Well this is pretty much unqualifiedly good news:
Married gay and lesbian couples are entitled to federal benefits, the Supreme Court ruled on Wednesday in a major victory for the gay rights movement.
In a second decision, the court declined to say whether there is a constitutional right to same-sex marriage. Instead, the justices said that a case concerning California’s ban on same-sex marriage, Proposition 8, was not properly before them. Because officials in California had declined to appeal a trial court’s decision against them and because the proponents of Proposition 8 were not entitled to step into the state’s shoes to appeal from the decision, the court said, it was powerless to issue a decision.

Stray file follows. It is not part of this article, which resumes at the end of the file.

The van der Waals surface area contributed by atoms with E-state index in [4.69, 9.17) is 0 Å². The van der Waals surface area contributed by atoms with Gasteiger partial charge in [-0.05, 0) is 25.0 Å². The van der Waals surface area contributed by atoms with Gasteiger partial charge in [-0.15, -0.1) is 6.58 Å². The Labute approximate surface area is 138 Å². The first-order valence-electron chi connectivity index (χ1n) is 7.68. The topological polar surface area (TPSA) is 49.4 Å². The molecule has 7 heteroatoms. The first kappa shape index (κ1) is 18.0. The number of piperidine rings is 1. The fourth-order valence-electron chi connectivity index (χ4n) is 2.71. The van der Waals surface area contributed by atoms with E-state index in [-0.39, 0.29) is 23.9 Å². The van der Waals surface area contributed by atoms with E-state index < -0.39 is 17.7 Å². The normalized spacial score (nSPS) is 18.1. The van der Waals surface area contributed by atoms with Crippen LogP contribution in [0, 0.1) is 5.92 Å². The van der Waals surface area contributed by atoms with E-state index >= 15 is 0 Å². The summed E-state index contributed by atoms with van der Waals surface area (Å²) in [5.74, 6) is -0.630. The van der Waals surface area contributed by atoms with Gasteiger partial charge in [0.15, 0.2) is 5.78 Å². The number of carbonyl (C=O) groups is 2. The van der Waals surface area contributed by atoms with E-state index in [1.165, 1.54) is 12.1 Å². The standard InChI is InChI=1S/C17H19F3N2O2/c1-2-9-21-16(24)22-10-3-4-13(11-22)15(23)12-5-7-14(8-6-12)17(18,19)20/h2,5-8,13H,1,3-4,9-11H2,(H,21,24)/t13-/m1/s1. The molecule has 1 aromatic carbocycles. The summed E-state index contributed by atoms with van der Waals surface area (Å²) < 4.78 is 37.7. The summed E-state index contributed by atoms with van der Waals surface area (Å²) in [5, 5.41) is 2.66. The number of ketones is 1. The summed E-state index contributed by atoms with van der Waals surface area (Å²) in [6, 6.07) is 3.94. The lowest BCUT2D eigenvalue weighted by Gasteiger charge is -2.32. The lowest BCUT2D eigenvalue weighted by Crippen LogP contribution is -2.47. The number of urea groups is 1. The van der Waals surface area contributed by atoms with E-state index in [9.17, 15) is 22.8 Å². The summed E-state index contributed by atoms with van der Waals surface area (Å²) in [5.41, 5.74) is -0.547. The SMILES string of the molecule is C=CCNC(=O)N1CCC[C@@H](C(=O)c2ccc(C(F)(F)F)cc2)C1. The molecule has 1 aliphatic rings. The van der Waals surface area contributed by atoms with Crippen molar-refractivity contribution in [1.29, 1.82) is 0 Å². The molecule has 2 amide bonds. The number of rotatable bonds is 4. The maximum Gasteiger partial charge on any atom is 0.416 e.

The ruling leaves in place laws banning same-sex marriage around the nation. Its consequences for California were not immediately clear, but many legal analysts say that same-sex marriages there are likely to resume in a matter of weeks.
I never expected the court to issue a sweeping ruling in the Prop. 8 case that would’ve enshrined same-sex marriage as a constitutional right. I’m not even sure that would’ve been a good thing, given the backlash it might have created. Under the circumstances, this may be the best outcome supporters of marriage equality could’ve reasonably hoped for.